Speaking of 9/11, Rachel Herrmann wrote a blog post last year about how she decided to become a historian because of how that day unfolded in her classroom:
So what has stuck with me from that day has been Dr. Maskin’s behavior in our history class. Even in the face of the attacks, he retained the cool, analytical poise of a historian. On September 11th, I learned how historians have to ask those difficult questions, even when present events are shrouded in uncertainty. He made us aware that we were witnessing history in the making, an event akin to our parents’ watching the moon landing or hearing about JFK’s assassination. It was a horrible, devastating event, but it was history nonetheless, and we had to engage with it. Dr. Maskin hadn’t planned it, but that was one of the best teaching moments that I’ve seen, ever.
It is a terrific story about the difference that teachers (and historians) can make.
By way of a link from Bill Cronon on Twitter I came to read this essay by Ian McEwan, written in the wake of the 9/11 attacks. It is less a story about the events themselves than a meditation on what they say about us as human beings:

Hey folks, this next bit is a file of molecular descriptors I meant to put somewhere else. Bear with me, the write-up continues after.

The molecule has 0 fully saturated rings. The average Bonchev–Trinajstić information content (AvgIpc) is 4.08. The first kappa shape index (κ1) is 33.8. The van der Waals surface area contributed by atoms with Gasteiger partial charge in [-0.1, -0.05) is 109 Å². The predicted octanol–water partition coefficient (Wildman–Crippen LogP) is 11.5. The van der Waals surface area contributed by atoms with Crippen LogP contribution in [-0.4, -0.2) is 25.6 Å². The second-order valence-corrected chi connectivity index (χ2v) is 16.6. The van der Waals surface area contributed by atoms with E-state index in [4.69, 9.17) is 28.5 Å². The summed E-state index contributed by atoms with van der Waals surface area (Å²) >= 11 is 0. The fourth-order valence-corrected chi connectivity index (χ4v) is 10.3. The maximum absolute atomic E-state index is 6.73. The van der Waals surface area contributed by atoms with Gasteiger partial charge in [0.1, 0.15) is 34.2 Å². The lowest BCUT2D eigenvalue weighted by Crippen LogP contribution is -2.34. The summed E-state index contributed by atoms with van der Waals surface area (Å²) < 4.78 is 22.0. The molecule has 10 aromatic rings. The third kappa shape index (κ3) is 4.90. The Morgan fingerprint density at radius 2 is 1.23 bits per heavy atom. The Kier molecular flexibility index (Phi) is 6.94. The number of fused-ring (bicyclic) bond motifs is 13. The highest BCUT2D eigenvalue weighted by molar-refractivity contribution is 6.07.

This is the nature of empathy, to think oneself into the minds of others. These are the mechanics of compassion: you are under the bedclothes, unable to sleep, and you are crouching in the brushed-steel lavatory at the rear of the plane, whispering a final message to your loved one. There is only that one thing to say, and you say it. All else is pointless. [- – -]
If the hijackers had been able to imagine themselves into the thoughts and feelings of the passengers, they would have been unable to proceed. It is hard to be cruel once you permit yourself to enter the mind of your victim. Imagining what it is like to be someone other than yourself is at the core of our humanity. It is the essence of compassion, and it is the beginning of morality.
Cronon calls it an “extraordinary piece”. It is. If you haven’t read it you should.